Berney became key in trying to secure a suitable location for the desired campus. 



The preferred site for the campus was the old Manitoba Agricultural College and later the Fort Osborne Barracks on Doncaster Street, a block north of Tuxedo Avenue (where it was eventually became located). But at first, it did not appear as if this site would be available for purchase.



 As Levine wrote "The Manitoba government had offered the property for sale in the early 1990’s. Sheldon Berney and developer Arni Thorsteinson had submitted a bid for a condominium and Jewish campus concept. But the government had sold the property to another group, which included Frank Johnson and Sidney Spivak, which also intended to build condominiums. As the contract was being finalized, the real estate market dropped and the deal was never closed. The government decided to take the property off the market."



Since the Doncaster site was now off the market, the Winnipeg Jewish Community Council (WJCC) considered an alternate site: a 20 acre spot near Waverley Street and Wilkes Avenue. The WJCC and City of Winnipeg came to an agreement on this Waverley and Wilkes site, (which is a bit before Lindenwoods).




Almost immediately, a North end group circulated a petition that opposed that choice.




As Levine writes, "Sheldon Berney admits that he was surprised by the hostility he encountered from the Jewish residents of the North end. “We were accused of being the ‘fat cats’ from the South end who didn’t care about regular folks,” he recalls. “It was disconcerting. But we had to stand our ground. The analogy I used was that if we were building a Safeway store, we would build it where the majority of the people lived.”




As Bob Freedman recalled, "At the time the City of Winnipeg owned this land near Waverley and Wilkes and the City was willing to gift it to us. This sounded like a good deal. But the hydro power transmission lines near the site became an issue."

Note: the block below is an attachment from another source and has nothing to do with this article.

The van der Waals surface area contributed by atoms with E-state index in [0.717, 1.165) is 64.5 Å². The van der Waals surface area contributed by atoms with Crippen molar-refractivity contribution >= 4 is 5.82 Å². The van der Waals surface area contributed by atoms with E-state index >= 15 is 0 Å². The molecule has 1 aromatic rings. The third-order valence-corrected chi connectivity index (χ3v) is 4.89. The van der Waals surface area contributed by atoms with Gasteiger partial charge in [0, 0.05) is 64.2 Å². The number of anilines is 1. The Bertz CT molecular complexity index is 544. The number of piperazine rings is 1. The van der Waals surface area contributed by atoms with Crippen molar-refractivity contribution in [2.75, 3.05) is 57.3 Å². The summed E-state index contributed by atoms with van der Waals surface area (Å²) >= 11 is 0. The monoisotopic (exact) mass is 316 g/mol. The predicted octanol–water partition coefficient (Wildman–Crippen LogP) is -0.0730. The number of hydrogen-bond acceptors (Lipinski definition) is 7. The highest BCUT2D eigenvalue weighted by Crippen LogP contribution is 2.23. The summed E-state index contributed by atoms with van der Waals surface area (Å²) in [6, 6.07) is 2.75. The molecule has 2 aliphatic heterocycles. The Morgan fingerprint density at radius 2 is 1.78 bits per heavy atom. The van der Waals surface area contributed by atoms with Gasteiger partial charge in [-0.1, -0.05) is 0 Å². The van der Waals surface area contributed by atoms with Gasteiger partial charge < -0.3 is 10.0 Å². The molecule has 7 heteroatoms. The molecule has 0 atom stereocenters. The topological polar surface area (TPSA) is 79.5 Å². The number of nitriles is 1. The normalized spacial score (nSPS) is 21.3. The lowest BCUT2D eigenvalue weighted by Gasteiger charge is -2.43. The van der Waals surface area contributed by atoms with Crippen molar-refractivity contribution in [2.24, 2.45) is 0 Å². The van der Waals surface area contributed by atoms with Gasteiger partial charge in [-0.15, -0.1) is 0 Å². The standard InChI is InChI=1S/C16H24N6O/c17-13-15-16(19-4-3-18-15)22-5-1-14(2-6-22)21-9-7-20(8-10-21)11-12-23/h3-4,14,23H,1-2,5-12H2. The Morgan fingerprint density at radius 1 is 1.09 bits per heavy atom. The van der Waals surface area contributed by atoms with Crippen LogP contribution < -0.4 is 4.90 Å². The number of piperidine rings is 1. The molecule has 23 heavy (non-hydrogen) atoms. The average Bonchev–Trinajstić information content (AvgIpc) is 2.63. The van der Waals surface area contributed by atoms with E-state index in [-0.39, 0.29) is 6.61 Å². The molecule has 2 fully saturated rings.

Berney and Freedman thought the location was a good one," and as Freedman told the WJR, "At first we weren't overly concerned about the power lines. The proposed campus building would have been some distance away from the hydro lines."




However, as Freedman explained, "Sheldon Berney hired a technician to walk the site with a Geiger counter to check for hydro -magnetic fields. The technician gave us the readings and we learned that there was no more radiation given off by these power lines than you'd find in your own kitchen if your appliances were turned on and in use."




But the issue didn't go away, and became emotional. As Freedman told the WJR, "I remember that there was one meeting at which someone said to Berney, Look, Sheldon let’s say we build the school and one kid becomes ill with leukemia. Then we'd be dead in the water. The people who opposed us, will say, See it’s your fault."


Berney told the WJR that if the Wilkes site had been chosen,  "We'd have had to relocate the hydro-lines", but notwithstanding "people didn't want it, so we took the position htat this was a fight that we didn't need." 


There was also the 'carpool factor'. The traffic congestion around Waverley and Wilkes due to its proximity to the rail line could have made the location very problematic for parents taking their children to school and back. This problem was, compounded by the absence of a subway.



Berney and Freedman agreed that the Waverley and Wilkes location would not be suitable.




As Freedman recalled, "Around the same time that we accepted that the Waverley and Wilkes location would not be suitable, lo and behold, we got lucky and the Manitoba government again offered the Doncaster site for sale." 




As Levine wrote, "This time the Campus Corporation submitted a detailed proposal that incorporated maintaining the site’s historical buildings. After nearly a year of extensive negotiations, it was announced on January 24, 1994, that the Province of Manitoba was selling the 14 acre area to the Jewish community for $2.2 million." 


John Petersmeyer, the  principal in charge of the design of the Asper Campus told the Wininpeg Jewish Reivew that there wasn't much time to put in the Campus Corporation's submission in response to the Provincial government's Request for Proposal. " We made it just in time,"  noting that "It was a complicated project," and "a prime site."


Freedman told the WJR that although the Province did in fact sell the land to the Campus Corporation, "the Manitoba government did give most of the money back to the Jewish community in a separate transaction. That's the way they wanted to do it."





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Rhonda Spivak, Editor

Publisher: Spivak's Jewish Review Ltd.